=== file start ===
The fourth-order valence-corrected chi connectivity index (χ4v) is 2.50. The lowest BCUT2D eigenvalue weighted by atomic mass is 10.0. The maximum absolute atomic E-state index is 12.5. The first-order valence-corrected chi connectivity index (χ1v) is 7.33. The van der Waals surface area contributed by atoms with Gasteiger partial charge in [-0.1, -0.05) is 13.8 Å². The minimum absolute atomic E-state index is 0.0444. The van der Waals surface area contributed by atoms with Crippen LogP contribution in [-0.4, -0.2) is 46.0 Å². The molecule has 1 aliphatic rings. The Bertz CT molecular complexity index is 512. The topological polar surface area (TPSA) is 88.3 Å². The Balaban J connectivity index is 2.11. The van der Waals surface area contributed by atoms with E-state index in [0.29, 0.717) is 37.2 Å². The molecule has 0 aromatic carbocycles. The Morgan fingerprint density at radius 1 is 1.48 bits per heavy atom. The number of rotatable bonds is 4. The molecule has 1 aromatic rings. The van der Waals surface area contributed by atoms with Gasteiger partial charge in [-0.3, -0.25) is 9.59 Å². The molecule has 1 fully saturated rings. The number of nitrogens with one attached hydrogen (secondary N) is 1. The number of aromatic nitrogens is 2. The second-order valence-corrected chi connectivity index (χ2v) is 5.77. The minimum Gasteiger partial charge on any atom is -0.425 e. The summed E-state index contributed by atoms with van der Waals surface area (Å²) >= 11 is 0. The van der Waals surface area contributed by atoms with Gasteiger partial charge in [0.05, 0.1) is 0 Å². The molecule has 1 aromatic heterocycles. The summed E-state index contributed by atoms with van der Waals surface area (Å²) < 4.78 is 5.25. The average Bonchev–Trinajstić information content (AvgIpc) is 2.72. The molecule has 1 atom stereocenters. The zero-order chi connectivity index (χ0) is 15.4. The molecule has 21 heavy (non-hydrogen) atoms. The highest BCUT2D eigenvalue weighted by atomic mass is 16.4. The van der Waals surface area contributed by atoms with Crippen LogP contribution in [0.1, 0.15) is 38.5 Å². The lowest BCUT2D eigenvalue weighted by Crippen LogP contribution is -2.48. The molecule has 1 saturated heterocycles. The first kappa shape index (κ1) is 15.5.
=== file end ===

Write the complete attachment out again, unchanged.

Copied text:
The fourth-order valence-corrected chi connectivity index (χ4v) is 2.50. The lowest BCUT2D eigenvalue weighted by atomic mass is 10.0. The maximum absolute atomic E-state index is 12.5. The first-order valence-corrected chi connectivity index (χ1v) is 7.33. The van der Waals surface area contributed by atoms with Gasteiger partial charge in [-0.1, -0.05) is 13.8 Å². The minimum absolute atomic E-state index is 0.0444. The van der Waals surface area contributed by atoms with Crippen LogP contribution in [-0.4, -0.2) is 46.0 Å². The molecule has 1 aliphatic rings. The Bertz CT molecular complexity index is 512. The topological polar surface area (TPSA) is 88.3 Å². The Balaban J connectivity index is 2.11. The van der Waals surface area contributed by atoms with E-state index in [0.29, 0.717) is 37.2 Å². The molecule has 0 aromatic carbocycles. The Morgan fingerprint density at radius 1 is 1.48 bits per heavy atom. The number of rotatable bonds is 4. The molecule has 1 aromatic rings. The van der Waals surface area contributed by atoms with Gasteiger partial charge in [-0.3, -0.25) is 9.59 Å². The molecule has 1 fully saturated rings. The number of nitrogens with one attached hydrogen (secondary N) is 1. The number of aromatic nitrogens is 2. The second-order valence-corrected chi connectivity index (χ2v) is 5.77. The minimum Gasteiger partial charge on any atom is -0.425 e. The summed E-state index contributed by atoms with van der Waals surface area (Å²) >= 11 is 0. The van der Waals surface area contributed by atoms with Gasteiger partial charge in [0.05, 0.1) is 0 Å². The molecule has 1 aromatic heterocycles. The summed E-state index contributed by atoms with van der Waals surface area (Å²) < 4.78 is 5.25. The average Bonchev–Trinajstić information content (AvgIpc) is 2.72. The molecule has 1 atom stereocenters. The zero-order chi connectivity index (χ0) is 15.4. The molecule has 21 heavy (non-hydrogen) atoms. The highest BCUT2D eigenvalue weighted by atomic mass is 16.4. The van der Waals surface area contributed by atoms with Crippen LogP contribution in [0.1, 0.15) is 38.5 Å². The lowest BCUT2D eigenvalue weighted by Crippen LogP contribution is -2.48. The molecule has 1 saturated heterocycles. The first kappa shape index (κ1) is 15.5.